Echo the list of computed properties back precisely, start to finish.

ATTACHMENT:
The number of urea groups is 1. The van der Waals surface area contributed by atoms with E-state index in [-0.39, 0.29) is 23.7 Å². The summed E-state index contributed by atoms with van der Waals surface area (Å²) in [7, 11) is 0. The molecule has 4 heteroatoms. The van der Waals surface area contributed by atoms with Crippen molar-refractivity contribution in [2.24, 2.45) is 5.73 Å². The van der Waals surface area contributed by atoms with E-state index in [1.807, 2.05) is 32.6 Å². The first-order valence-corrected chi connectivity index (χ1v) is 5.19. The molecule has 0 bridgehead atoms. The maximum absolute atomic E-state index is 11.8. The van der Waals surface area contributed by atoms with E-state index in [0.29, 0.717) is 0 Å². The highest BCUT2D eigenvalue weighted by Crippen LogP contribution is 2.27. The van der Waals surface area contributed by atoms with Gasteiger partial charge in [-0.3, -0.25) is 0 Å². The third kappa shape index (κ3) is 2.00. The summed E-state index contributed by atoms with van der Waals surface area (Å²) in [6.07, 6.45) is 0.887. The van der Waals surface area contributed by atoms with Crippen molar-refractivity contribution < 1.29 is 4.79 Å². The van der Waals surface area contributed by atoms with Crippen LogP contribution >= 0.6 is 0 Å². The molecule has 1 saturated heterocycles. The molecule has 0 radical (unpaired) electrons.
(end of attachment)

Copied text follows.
The number of urea groups is 1. The van der Waals surface area contributed by atoms with E-state index in [-0.39, 0.29) is 23.7 Å². The summed E-state index contributed by atoms with van der Waals surface area (Å²) in [7, 11) is 0. The molecule has 4 heteroatoms. The van der Waals surface area contributed by atoms with Crippen molar-refractivity contribution in [2.24, 2.45) is 5.73 Å². The van der Waals surface area contributed by atoms with E-state index in [1.807, 2.05) is 32.6 Å². The first-order valence-corrected chi connectivity index (χ1v) is 5.19. The molecule has 0 bridgehead atoms. The maximum absolute atomic E-state index is 11.8. The van der Waals surface area contributed by atoms with E-state index in [0.29, 0.717) is 0 Å². The highest BCUT2D eigenvalue weighted by Crippen LogP contribution is 2.27. The van der Waals surface area contributed by atoms with Gasteiger partial charge in [-0.3, -0.25) is 0 Å². The third kappa shape index (κ3) is 2.00. The summed E-state index contributed by atoms with van der Waals surface area (Å²) in [6.07, 6.45) is 0.887. The van der Waals surface area contributed by atoms with Crippen molar-refractivity contribution < 1.29 is 4.79 Å². The van der Waals surface area contributed by atoms with Crippen LogP contribution >= 0.6 is 0 Å². The molecule has 1 saturated heterocycles. The molecule has 0 radical (unpaired) electrons.